I think it's important that people feel comfortable sharing that part of themselves. Not that anyone should be required to. But I feel like being really honest about who you are makes the people around you more comfortable being honest about who they are, which makes for deeper relationships.
GC: Was it difficult growing up in the Southern Baptist Church and being bisexual?
Culpepper: I used to journal constantly because I would be praying and I would write it out. And I found this journal entry a few months ago that was just me finding myself disgusting. I wanted to go give little Shay a hug. It was the saddest thing that I had to hold that.
It’s been several years since I've left the faith, so sometimes I forget how visceral all of that was. And I was also undiagnosed bipolar. So, I was feeling things in very extreme ways because I wasn't medicated and I wasn't getting proper therapy. I internalized it more than rebelled against it. I thought the faith was right and it was me that was wrong.
GC: Do you have advice for people who may be bipolar?
Culpepper: If you think you're bipolar, find a therapist and find a psychiatrist. I cannot overstate the importance of that self-care. If you had bad eyesight, you’d go to an eye doctor and you’d get glasses because you need them to be able to see clearly. For me, I needed both the therapy and the medication. Medication was not enough on its own, but with therapy, those two things together really changed my life.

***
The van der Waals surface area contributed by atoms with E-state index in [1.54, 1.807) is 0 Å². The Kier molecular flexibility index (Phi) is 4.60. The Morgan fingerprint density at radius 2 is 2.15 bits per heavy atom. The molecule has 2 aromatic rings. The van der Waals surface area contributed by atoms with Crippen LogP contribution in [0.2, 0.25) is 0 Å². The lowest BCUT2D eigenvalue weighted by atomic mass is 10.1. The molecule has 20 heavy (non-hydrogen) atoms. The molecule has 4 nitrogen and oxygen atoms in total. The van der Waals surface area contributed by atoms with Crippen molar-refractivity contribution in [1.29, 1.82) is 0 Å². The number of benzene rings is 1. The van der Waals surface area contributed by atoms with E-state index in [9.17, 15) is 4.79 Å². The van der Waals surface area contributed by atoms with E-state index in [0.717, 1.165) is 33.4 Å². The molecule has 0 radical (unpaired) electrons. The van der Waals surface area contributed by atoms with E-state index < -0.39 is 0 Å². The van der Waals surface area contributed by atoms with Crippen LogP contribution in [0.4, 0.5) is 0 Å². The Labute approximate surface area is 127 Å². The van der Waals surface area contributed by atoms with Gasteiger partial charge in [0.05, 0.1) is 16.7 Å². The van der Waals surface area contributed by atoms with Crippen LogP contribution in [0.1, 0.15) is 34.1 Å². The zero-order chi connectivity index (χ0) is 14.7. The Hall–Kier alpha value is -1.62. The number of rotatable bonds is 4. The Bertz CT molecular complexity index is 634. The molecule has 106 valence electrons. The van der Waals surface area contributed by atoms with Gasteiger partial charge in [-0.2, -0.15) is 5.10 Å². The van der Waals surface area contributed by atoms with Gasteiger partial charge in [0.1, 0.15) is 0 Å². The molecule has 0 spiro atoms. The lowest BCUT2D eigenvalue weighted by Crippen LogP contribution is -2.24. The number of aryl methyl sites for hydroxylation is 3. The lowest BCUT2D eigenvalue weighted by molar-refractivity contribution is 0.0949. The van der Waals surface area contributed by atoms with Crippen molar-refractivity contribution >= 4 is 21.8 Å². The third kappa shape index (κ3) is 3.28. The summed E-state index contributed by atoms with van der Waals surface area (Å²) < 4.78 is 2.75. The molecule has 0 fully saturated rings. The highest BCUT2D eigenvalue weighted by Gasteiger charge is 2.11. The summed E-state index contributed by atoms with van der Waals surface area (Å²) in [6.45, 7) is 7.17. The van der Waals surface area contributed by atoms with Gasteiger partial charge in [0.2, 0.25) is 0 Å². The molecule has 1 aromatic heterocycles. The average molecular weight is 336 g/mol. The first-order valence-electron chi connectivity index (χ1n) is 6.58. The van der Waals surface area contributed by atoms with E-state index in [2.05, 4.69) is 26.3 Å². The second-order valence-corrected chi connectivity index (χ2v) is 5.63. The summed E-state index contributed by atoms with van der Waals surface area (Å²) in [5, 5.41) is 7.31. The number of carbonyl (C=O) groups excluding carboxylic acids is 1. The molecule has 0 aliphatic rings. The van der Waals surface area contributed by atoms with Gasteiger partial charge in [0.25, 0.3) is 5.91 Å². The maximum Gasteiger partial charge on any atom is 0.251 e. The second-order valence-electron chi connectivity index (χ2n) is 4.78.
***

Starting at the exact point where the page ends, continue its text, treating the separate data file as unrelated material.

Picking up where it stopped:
GC: What advice do you have for current or future students in the Data Analysis and Visualization program?
Culpepper: Study excellent visualizations. If you can find a set of visualizations from the same creator, study them and see if you can find the common threads, because that will help clue you into their design thinking.
If you're there for visualization, take every opportunity you can to turn your projects into visualizations, because so much of design is practice, practice, practice. If you’re doing something new, throw things against the wall.
Published by the Office of Communications and Marketing